x2 = ball.position.x + BALL_RADIUS
        y2 = ball.position.y + BALL_RADIUS
        graph.create_oval((x1, y1, x2, y2), fill=COLORS[ball.color], tag=n)
        graph.create_text(ball.position.x, ball.position.y, text=str(n+1), tag=n)
    graph.update()

def move():
    # Move all balls.
    for force in simulate_wall, simulate_gravity, simulate_friction:
        for ball in balls:
            force(ball)
    for ball in balls:
        ball.update_velocity(balls)
    for ball in balls:
        ball.move()

def simulate_wall(ball):
    # Create viewing boundaries.
    if ball.position.x < WALL:
        ball.velocity.x += WALL_FORCE
    elif ball.position.x > WIDTH - WALL:
        ball.velocity.x -= WALL_FORCE
    
    if ball.position.y >= HEIGHT - WALL:
        ball.velocity.y *= -1
        ball.position.y = HEIGHT - WALL

def simulate_gravity(ball):
    # Create a pull.
    ball.velocity.y += 50

def simulate_friction(ball):
    # Slow velocity down.
    ball.velocity *= .9

def limit_speed(ball):
    # Limit ball speed.
    if ball.velocity.mag() > SPEED_LIMIT:
        ball.velocity /= ball.velocity.mag() / SPEED_LIMIT

def build_balls():
    # Create balls variable.
    global balls
    balls = tuple(Ball(WIDTH, HEIGHT, OFFSET_START, FRAMES_PER_SEC) for ball in xrange(BALLS))

################################################################################

# TWO DIMENTIONAL VECTOR CLASS

class TwoD:

    def __init__(self, x, y):
        self.x = float(x)
        self.y = float(y)

    def __repr__(self):
        return 'TwoD(%s, %s)' % (self.x, self.y)

    def __add__(self, other):
        return TwoD(self.x + other.x, self.y + other.y)

    def __sub__(self, other):
        return TwoD(self.x - other.x, self.y - other.y)

    def __mul__(self, other):
        return TwoD(self.x * other, self.y * other)

    def __div__(self, other):
        return TwoD(self.x / other if other else self.x, self.y / other if other else self.y)

    def __iadd__(self, other):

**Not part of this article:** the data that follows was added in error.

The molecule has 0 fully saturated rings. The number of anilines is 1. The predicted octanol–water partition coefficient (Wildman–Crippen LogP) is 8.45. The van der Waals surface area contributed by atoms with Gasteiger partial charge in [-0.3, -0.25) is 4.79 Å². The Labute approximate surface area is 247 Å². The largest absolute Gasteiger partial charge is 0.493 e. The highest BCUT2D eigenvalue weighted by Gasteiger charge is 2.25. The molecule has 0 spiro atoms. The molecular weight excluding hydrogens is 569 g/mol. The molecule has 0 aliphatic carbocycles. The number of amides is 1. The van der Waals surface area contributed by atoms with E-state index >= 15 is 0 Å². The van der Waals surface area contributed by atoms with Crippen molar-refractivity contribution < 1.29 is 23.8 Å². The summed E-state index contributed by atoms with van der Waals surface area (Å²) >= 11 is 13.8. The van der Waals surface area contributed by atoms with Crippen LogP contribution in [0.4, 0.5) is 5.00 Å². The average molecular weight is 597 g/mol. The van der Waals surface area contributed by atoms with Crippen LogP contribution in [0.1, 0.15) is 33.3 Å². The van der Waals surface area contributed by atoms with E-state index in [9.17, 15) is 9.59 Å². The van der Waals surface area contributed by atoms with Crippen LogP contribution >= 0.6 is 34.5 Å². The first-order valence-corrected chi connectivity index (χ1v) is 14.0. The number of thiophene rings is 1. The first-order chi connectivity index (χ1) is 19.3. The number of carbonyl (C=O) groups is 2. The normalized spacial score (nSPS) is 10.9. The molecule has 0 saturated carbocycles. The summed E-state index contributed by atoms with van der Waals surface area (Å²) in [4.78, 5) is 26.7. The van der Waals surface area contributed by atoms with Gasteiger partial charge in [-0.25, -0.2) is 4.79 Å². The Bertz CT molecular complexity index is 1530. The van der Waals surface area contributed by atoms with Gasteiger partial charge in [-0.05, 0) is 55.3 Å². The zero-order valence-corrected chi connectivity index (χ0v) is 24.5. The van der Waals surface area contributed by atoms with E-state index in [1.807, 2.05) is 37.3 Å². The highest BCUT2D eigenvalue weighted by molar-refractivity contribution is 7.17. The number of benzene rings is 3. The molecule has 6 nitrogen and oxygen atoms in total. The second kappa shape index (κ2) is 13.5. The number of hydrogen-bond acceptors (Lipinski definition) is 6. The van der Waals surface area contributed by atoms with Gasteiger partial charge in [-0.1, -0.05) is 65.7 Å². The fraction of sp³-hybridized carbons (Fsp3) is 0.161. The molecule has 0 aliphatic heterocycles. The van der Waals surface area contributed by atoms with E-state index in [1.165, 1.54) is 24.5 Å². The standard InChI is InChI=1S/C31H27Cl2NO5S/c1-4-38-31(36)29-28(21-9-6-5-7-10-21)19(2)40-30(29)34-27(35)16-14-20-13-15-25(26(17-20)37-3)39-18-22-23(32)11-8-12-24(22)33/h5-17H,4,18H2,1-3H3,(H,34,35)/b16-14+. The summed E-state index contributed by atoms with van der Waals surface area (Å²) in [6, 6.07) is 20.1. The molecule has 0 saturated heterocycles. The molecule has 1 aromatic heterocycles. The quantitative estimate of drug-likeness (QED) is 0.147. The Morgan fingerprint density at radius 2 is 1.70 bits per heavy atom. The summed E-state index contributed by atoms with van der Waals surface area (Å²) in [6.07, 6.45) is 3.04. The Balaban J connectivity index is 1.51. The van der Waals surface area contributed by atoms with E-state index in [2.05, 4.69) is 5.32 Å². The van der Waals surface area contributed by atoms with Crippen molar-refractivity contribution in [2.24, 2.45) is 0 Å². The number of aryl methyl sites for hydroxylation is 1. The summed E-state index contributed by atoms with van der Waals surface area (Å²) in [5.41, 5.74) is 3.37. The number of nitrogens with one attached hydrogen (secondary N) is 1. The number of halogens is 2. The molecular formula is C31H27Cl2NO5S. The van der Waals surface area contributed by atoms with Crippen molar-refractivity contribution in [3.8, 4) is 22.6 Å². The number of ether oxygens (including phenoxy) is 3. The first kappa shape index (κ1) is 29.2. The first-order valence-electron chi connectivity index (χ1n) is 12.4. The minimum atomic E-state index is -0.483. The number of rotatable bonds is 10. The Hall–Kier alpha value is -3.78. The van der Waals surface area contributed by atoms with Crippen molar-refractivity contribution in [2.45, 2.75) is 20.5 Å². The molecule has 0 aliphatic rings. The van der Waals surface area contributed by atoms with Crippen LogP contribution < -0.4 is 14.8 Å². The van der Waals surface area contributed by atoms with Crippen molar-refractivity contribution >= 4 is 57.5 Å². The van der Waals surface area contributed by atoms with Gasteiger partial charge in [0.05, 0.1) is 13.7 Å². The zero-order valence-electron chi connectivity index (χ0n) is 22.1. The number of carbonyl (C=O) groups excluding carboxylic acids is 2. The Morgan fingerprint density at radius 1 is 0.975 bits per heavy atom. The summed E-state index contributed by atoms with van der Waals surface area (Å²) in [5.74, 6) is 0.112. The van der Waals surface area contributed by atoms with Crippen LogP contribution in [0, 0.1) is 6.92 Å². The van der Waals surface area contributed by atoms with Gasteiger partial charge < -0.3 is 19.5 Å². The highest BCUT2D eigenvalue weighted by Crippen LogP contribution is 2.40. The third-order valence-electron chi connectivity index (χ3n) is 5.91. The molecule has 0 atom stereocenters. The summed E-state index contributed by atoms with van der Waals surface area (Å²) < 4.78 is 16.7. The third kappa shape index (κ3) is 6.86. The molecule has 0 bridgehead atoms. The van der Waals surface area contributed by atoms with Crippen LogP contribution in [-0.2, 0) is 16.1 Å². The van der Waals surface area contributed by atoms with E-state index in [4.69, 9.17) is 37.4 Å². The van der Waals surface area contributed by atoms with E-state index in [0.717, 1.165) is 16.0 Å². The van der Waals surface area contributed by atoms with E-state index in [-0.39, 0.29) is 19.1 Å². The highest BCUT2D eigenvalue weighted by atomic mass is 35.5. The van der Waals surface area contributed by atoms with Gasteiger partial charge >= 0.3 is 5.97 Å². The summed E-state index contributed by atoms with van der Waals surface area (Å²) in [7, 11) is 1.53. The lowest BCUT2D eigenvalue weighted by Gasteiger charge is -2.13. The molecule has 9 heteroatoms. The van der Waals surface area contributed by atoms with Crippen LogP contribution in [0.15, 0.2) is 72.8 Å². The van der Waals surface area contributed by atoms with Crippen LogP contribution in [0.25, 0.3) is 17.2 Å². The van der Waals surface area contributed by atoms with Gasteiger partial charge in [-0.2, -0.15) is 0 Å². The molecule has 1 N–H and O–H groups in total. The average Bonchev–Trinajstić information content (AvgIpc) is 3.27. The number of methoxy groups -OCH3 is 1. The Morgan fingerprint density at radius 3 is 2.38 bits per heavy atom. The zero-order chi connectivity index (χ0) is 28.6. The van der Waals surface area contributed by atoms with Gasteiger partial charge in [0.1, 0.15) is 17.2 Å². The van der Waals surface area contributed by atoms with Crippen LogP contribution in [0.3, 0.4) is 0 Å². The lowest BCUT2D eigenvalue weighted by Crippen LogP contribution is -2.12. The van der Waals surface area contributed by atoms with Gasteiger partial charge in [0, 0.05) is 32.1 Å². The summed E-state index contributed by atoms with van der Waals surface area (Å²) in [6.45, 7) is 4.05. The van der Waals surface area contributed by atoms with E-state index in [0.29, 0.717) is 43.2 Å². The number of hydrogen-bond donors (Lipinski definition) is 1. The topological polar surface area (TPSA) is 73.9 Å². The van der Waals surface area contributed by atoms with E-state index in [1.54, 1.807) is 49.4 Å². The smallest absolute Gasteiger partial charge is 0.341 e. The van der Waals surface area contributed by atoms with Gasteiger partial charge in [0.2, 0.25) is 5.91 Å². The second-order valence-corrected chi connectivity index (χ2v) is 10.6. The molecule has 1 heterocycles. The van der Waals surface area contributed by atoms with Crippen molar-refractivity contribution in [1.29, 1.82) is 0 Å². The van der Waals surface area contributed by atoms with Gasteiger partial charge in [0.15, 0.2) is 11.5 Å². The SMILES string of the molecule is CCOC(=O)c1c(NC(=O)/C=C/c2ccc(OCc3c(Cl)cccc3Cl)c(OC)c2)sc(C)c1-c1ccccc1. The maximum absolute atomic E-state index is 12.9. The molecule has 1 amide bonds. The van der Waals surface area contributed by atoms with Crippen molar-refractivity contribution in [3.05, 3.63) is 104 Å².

self.x += other.x
        self.y += other.y
        return self

    def __isub__(self, other):
        self.x -= other.x
        self.y -= other.y
        return self

    def __imul__(self, other):
        self.x *= other
        self.y *= other
        return self

    def __idiv__(self, other):
        self.x /= other
        self.y /= other
        return self

    def mag(self):
        return ((self.x ** 2) + (self.y ** 2)) ** 0.5

################################################################################

# BALL IMPLEMENTATION CLASS

class Ball:

    def __init__(self, width, height, offset, move_divider):
        self.velocity = TwoD(0, 0)
        self.position = TwoD(*(-offset if random.randint(0, 1) else width + offset, random.randint(1, height)))
        self.move_divider = move_divider * 5
        self.color = 0

    def update_velocity(self, balls):
        vector = TwoD(0, 0)
        for ball in balls:
            if ball is not self:
                if (self.position - ball.position).mag() < (BALL_RADIUS * 2 + 2):
                    vector -= (ball.position - self.position)
        self.__temp = vector * self.velocity.mag() / vector.mag() * 10

    def move(self):
        self.velocity += self.__temp
        limit_speed(self)
        self.position += self.velocity / self.move_divider

################################################################################

# Execute the simulation.
if __name__ == '__main__':
    main()

This recipe continues the work started while programming a boids example solution in Python. Different features are changed, and an alternate program is produced. Within the field of simulation, very small changes can have very large results, and that is what this recipe demonstrates. The code here may also prove useful to those who are interested in GUI programming and are wondering where to start. I usually do not enjoy writing GUI applications such as this, but the best way to adjust to what you do not like is to take on a fun project that will force you to learn new things. This recipe certainly is not the greatest example of GUI or simulation programming, but it is a start -- something that can be improved and learned from.